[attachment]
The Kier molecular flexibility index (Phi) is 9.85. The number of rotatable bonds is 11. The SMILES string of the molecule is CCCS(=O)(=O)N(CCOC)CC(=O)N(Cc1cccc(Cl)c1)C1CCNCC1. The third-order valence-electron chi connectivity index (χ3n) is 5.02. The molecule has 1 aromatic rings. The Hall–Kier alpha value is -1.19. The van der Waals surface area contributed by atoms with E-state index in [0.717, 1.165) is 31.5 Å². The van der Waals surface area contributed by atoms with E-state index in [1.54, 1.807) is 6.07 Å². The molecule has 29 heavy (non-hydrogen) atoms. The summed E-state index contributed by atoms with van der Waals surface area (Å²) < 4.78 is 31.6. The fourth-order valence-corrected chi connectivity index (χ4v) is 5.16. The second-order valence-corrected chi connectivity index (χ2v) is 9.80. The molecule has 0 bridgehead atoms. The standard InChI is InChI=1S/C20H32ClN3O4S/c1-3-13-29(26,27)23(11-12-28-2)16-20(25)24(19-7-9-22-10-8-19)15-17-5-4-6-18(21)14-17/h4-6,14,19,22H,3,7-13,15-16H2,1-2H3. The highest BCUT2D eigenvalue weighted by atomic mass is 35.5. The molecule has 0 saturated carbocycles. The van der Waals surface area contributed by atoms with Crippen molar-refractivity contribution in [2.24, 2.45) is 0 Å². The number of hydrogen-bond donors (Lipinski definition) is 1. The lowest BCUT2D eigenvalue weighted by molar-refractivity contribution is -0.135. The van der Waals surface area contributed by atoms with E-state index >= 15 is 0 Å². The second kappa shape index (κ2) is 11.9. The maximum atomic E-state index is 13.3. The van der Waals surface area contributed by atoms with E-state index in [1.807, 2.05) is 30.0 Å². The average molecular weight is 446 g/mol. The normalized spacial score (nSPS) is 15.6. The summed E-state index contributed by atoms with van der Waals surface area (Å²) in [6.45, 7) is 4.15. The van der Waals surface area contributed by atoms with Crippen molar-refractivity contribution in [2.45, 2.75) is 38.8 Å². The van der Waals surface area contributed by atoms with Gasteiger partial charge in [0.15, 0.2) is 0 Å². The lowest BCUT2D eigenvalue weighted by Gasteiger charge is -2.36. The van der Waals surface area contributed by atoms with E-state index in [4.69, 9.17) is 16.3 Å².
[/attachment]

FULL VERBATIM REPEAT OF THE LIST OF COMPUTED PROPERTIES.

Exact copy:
The Kier molecular flexibility index (Phi) is 9.85. The number of rotatable bonds is 11. The SMILES string of the molecule is CCCS(=O)(=O)N(CCOC)CC(=O)N(Cc1cccc(Cl)c1)C1CCNCC1. The third-order valence-electron chi connectivity index (χ3n) is 5.02. The molecule has 1 aromatic rings. The Hall–Kier alpha value is -1.19. The van der Waals surface area contributed by atoms with E-state index in [0.717, 1.165) is 31.5 Å². The van der Waals surface area contributed by atoms with E-state index in [1.54, 1.807) is 6.07 Å². The molecule has 29 heavy (non-hydrogen) atoms. The summed E-state index contributed by atoms with van der Waals surface area (Å²) < 4.78 is 31.6. The fourth-order valence-corrected chi connectivity index (χ4v) is 5.16. The second-order valence-corrected chi connectivity index (χ2v) is 9.80. The molecule has 0 bridgehead atoms. The standard InChI is InChI=1S/C20H32ClN3O4S/c1-3-13-29(26,27)23(11-12-28-2)16-20(25)24(19-7-9-22-10-8-19)15-17-5-4-6-18(21)14-17/h4-6,14,19,22H,3,7-13,15-16H2,1-2H3. The highest BCUT2D eigenvalue weighted by atomic mass is 35.5. The molecule has 0 saturated carbocycles. The van der Waals surface area contributed by atoms with Crippen molar-refractivity contribution in [2.24, 2.45) is 0 Å². The number of hydrogen-bond donors (Lipinski definition) is 1. The lowest BCUT2D eigenvalue weighted by molar-refractivity contribution is -0.135. The van der Waals surface area contributed by atoms with E-state index >= 15 is 0 Å². The second kappa shape index (κ2) is 11.9. The maximum atomic E-state index is 13.3. The van der Waals surface area contributed by atoms with E-state index in [1.807, 2.05) is 30.0 Å². The average molecular weight is 446 g/mol. The normalized spacial score (nSPS) is 15.6. The summed E-state index contributed by atoms with van der Waals surface area (Å²) in [6.45, 7) is 4.15. The van der Waals surface area contributed by atoms with Crippen molar-refractivity contribution in [2.45, 2.75) is 38.8 Å². The van der Waals surface area contributed by atoms with Gasteiger partial charge in [0.15, 0.2) is 0 Å². The lowest BCUT2D eigenvalue weighted by Gasteiger charge is -2.36. The van der Waals surface area contributed by atoms with E-state index in [4.69, 9.17) is 16.3 Å².